The local movie theater operators would then work with the local distributor to create in-theater promotions for both the product and the movie. This new phenomenon would catch on like wild fire in the film industry. One of the most popular and successful forms of tie-ups or product placement in film is showcased in Stephen Spielberg’s motion picture film, “E. T”. Visionary director, Stephen Spielberg has always been a step ahead, and his 1982 alien film “E. T” blazed the trail for modern day product placement.
The film was to have a scene where a boy coaxes an abandoned alien into his clutches by use of leaving a trail of candy on the ground. But not just any candy. The choice was made months prior to production when Spielberg looked for a partnership with a candy company that would promise promotion for his film. The very popular M&M’s were selected, but the suits at Mars, Inc. refused to have their treats associated with a creature whose appearance may not appeal to the American public (Steinbrunner, 2008).
However, the little alien creature didn’t bother the people at Hershey, who were hoping to bolster their Reese’s Pieces line. An agreement was made to produce a million dollars’ worth of advertisements for the film, and they even placed E. T. ‘s face on the candy’s packaging. Although in the film, there is no mention of the product’s name, customers had no trouble identifying the little orange, yellow, and brown treats as proven by a 65% spike in Reese’s Pieces sales after the movie was shown in theaters (Steinbrunner, 2008).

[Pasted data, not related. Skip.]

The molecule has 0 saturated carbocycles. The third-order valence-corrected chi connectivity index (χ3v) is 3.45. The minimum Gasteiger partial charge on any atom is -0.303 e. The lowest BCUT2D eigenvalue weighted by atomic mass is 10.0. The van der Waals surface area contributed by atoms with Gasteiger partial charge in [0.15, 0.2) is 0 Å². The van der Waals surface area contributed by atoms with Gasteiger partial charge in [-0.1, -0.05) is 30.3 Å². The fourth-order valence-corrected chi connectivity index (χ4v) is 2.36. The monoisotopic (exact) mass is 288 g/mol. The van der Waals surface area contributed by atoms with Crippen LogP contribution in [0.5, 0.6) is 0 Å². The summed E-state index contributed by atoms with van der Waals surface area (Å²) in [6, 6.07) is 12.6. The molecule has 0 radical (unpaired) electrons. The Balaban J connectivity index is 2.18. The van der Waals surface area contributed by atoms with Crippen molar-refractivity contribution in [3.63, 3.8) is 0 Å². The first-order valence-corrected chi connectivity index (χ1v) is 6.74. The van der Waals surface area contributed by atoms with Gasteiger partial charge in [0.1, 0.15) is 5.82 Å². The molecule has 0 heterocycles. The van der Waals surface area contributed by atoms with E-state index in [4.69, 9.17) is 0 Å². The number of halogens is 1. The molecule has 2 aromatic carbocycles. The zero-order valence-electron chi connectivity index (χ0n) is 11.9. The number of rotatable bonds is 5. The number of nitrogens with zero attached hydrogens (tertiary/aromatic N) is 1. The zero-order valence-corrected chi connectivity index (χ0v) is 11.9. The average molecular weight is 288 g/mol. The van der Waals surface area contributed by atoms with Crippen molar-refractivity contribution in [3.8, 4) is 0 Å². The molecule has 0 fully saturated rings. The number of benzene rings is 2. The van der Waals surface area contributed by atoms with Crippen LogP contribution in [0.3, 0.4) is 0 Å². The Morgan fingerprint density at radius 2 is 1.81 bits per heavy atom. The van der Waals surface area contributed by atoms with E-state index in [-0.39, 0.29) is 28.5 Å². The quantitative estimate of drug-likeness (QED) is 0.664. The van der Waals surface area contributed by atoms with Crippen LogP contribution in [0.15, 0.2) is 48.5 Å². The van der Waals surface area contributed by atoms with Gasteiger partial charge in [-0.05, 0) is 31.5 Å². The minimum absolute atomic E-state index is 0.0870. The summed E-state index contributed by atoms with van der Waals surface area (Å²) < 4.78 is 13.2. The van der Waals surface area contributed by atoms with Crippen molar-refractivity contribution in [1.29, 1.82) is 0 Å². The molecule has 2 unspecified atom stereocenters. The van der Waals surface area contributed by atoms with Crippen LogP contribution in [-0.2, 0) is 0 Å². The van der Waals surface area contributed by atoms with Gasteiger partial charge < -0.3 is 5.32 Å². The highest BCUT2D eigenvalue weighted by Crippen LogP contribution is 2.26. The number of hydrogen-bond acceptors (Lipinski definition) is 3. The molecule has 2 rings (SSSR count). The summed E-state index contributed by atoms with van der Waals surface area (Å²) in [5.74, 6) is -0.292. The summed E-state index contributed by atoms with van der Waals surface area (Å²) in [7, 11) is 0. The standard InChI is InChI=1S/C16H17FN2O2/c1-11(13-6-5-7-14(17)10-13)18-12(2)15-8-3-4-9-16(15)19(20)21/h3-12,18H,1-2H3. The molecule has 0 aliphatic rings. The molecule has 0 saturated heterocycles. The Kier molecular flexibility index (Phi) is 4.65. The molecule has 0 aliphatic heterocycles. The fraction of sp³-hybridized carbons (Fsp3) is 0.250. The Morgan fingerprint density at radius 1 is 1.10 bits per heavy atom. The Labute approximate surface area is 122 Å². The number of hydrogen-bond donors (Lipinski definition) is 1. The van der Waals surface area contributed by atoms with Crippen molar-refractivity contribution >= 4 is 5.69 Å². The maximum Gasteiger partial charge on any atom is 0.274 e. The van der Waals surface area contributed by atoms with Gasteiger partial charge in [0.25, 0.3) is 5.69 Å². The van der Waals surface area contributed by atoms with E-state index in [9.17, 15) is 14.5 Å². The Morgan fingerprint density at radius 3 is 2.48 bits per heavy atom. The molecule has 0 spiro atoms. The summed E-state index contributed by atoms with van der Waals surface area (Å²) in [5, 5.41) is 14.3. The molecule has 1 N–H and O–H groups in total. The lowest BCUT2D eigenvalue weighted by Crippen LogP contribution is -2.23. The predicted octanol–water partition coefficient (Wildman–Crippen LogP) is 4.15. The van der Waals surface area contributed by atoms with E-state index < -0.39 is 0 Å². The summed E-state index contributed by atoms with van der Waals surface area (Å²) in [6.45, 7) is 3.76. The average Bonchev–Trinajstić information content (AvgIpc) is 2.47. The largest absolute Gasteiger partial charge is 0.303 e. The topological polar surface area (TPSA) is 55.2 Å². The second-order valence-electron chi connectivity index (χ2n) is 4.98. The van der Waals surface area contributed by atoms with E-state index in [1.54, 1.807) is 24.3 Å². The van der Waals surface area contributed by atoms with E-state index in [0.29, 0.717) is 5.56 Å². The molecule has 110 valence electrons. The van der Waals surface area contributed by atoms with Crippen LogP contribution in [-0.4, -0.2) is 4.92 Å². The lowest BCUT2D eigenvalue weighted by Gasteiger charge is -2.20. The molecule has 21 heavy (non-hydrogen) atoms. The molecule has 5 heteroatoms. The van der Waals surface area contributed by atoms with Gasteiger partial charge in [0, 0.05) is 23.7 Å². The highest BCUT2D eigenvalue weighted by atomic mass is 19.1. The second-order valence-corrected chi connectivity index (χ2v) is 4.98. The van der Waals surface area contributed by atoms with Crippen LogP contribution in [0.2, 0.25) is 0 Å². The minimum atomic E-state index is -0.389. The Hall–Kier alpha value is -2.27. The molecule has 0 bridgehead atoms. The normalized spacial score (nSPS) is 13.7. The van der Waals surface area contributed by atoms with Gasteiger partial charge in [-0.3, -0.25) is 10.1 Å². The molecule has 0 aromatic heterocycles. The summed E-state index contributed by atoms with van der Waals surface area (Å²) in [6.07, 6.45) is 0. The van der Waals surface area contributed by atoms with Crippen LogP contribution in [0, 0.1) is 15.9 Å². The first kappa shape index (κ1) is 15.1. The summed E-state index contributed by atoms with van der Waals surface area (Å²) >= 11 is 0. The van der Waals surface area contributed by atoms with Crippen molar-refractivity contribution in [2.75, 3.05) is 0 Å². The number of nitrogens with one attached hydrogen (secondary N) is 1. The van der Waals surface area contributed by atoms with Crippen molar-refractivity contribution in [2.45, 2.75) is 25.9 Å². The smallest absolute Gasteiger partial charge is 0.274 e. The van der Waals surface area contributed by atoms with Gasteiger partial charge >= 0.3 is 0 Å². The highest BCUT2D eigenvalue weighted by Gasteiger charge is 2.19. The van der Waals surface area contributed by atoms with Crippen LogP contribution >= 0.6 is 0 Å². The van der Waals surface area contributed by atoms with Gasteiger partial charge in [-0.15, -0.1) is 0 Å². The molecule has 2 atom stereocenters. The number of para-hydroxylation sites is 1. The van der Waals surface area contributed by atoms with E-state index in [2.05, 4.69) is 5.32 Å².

Another slightly skewed version of product placement that is becoming more evident and successful recently, is cross-promotion. In 2007, “The Simpsons Movie” was hitting the big screen, and marketing for the film had been planned out almost perfectly. 7-Eleven Inc. turned a dozen stores into Kwik-E-Marts, the fictional convenience drug stores of “The Simpsons” in a brilliant marketing move (MSNBC, 2007). 7-Eleven offered fictional products shown in “The Simpsons” and brought them to life for fans of the show and movie for purchase in the stores.
The “Kwik-E-Mart” promotion turned out to be a huge success for 7-Eleven, with fans driving as far as hundreds of miles to buy the special themed merchandise. It also resulted in a 30% increase in profits for the converted 7-Elevens (MSNBC, 2007). One of the big pros for product placement in film and television, is it is a strong substitute to the deteriorating effectiveness of the 30-second commercial spot. More importantly, reality TV has become a hot-spot for massive amount of obvious product placement (Munger, 2009).
Shows such as, “The Apprentice” and more specifically MTV produced shows are displaying product placement in almost every medium. It’s nearly impossible to turn on the MTV channel and see an actor on “The Real World” not holding a Coke in their hand. As a result, the value of placements on popular shows such as these has exploded into the millions of dollars per placement. Also fueling the growth of television product placements has been the debut of niche instructional cable networks like Food, The Learning Channel and Outdoor, where house, home and garden marketers are pitching there wares (Hanlon, 2005).